Question on turning resin

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Jmaxcy

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Mar 28, 2021
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Hey there

my sister recently got into resin casting and has given me a few blanks. I've never turned anything resin before, only Wood. How bad will it be if I turn her blank with a roughing gouge? I know everyone is going to say get a negative rake carbide, etc but I'm not interested in buying more equipment Bc I really am only interested in turning wood not resin or acrylics, but before I ruined her blank thought I'd get some opinions from the crowd. Thanks!
 
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Mr Vic

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I recommend a skew. You can use a roughing gouge for initial rounding. Practice on the ones she doesn't mind you destroy.
 

Jmaxcy

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I recommend a skew. You can use a roughing gouge for initial rounding. Practice on the ones she doesn't mind you destroy.
I'll let you in on a little secret - I don't even own a skew haha. I only use a roughing gouge, probably sand more than I need to be that's fine w me. I'll give it a go with a roughing gouge and see what happens
 

jrista

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I've used both spindle and roughing gouges, as well as Easy Wood Tools with negative rake carbide cutters. It is possible to turn with just a roughing gouge...in fact, a lot of my "strait" pens (no curve/bulge in the blank) are turned entirely with a roughing gouge. How well a gouge works will depend on the kind of resin. Some resins chip out like crazy when using a gouge, while others do not.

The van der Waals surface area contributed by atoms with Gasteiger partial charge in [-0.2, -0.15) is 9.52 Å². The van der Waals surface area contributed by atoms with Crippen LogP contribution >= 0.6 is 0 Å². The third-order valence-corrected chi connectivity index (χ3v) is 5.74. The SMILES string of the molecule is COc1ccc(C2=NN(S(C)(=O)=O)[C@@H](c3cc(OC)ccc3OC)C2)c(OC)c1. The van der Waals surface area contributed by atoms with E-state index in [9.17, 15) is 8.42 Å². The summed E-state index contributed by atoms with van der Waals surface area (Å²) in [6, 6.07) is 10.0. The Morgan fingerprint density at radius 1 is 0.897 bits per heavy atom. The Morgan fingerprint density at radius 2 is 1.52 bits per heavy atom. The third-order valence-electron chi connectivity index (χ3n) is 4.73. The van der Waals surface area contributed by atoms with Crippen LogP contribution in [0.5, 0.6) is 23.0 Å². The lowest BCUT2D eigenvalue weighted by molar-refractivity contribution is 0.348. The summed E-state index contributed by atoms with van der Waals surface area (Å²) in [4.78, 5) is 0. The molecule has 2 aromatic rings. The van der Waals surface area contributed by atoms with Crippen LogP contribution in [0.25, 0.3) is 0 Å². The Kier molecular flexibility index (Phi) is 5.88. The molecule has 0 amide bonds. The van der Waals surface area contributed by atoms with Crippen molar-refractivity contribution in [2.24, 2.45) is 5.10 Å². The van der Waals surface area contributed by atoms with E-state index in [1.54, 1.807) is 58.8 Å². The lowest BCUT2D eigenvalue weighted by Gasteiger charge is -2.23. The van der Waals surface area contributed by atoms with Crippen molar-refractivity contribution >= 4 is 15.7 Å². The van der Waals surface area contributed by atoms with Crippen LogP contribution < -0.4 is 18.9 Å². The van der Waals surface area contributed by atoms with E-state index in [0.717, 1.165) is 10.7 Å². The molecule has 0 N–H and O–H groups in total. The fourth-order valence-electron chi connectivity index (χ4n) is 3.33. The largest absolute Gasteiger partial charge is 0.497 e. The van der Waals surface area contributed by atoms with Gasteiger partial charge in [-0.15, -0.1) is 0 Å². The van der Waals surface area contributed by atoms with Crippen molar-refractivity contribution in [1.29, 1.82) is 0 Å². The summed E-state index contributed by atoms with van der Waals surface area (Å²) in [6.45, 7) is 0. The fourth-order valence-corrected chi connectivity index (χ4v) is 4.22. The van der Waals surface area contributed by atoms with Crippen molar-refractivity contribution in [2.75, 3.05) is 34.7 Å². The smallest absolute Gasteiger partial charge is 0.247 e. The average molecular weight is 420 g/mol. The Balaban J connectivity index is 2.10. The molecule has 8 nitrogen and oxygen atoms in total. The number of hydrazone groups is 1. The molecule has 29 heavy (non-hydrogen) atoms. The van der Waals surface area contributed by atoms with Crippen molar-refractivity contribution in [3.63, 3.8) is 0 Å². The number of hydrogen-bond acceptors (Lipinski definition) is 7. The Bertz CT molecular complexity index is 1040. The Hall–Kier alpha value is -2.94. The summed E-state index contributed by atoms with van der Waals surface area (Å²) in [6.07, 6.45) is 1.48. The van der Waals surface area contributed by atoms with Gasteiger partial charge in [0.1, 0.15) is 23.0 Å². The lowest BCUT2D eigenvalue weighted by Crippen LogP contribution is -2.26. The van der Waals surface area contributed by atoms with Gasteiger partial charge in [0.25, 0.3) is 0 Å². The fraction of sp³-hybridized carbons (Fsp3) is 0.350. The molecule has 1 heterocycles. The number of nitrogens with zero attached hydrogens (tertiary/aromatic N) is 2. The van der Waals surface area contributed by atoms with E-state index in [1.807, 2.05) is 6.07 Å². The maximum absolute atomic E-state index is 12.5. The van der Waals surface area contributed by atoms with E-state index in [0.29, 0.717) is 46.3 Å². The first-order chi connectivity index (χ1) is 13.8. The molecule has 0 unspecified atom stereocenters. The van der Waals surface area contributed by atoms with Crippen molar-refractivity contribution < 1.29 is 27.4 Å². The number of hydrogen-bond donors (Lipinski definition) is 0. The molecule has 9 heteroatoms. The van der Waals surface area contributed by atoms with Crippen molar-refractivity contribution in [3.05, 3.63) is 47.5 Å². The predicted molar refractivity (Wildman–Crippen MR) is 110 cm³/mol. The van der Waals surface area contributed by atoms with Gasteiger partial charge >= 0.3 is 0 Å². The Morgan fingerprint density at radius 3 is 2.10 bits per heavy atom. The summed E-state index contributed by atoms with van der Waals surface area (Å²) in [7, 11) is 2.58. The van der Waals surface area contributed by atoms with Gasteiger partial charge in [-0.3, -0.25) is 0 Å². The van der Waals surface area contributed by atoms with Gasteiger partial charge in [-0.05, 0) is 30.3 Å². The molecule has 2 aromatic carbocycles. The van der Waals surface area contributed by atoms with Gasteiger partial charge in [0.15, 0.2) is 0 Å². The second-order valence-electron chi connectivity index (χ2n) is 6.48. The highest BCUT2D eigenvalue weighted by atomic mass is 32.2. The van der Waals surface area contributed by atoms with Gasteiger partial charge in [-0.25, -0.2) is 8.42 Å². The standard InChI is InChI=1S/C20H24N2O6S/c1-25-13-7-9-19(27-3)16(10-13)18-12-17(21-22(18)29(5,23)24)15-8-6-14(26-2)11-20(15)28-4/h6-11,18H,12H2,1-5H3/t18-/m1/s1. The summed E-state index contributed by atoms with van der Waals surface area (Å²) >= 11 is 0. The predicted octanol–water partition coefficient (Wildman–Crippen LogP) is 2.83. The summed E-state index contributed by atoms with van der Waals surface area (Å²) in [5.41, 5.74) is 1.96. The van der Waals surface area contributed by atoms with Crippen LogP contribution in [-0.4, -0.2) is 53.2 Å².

Further, how much chipout you get will depend on how heavy handed you are with the gouge. A heavy hand will often cut too deep too fast into the resin, and that will cause chipout. If you are going to use a gouge, I recommend going light and slow. You can get a very clean cut, but it takes longer.

For the fastest turning of resin, I use the EWT tools with negative rake cutters. They pretty much never chip out (extremely rare), and you can take off a good amount of material quickly for most resins. Some resins you still have to be careful...for example TruStone, you want to take light cuts and go slow regardless as those can crack then crumble into dust quickly. Some resins are just hard enough that you need to go slow with a negative rake cutter. Other resins (acrylic, poly) you can take off quite a lot of material quickly. I would look for Mark Dreyer's videos on turning resin pen blanks...he has some good tips.
 

Jmaxcy

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I've used both spindle and roughing gouges, as well as Easy Wood Tools with negative rake carbide cutters. It is possible to turn with just a roughing gouge...in fact, a lot of my "strait" pens (no curve/bulge in the blank) are turned entirely with a roughing gouge. How well a gouge works will depend on the kind of resin. Some resins chip out like crazy when using a gouge, while others do not.

Further, how much chipout you get will depend on how heavy handed you are with the gouge. A heavy hand will often cut too deep too fast into the resin, and that will cause chipout. If you are going to use a gouge, I recommend going light and slow. You can get a very clean cut, but it takes longer.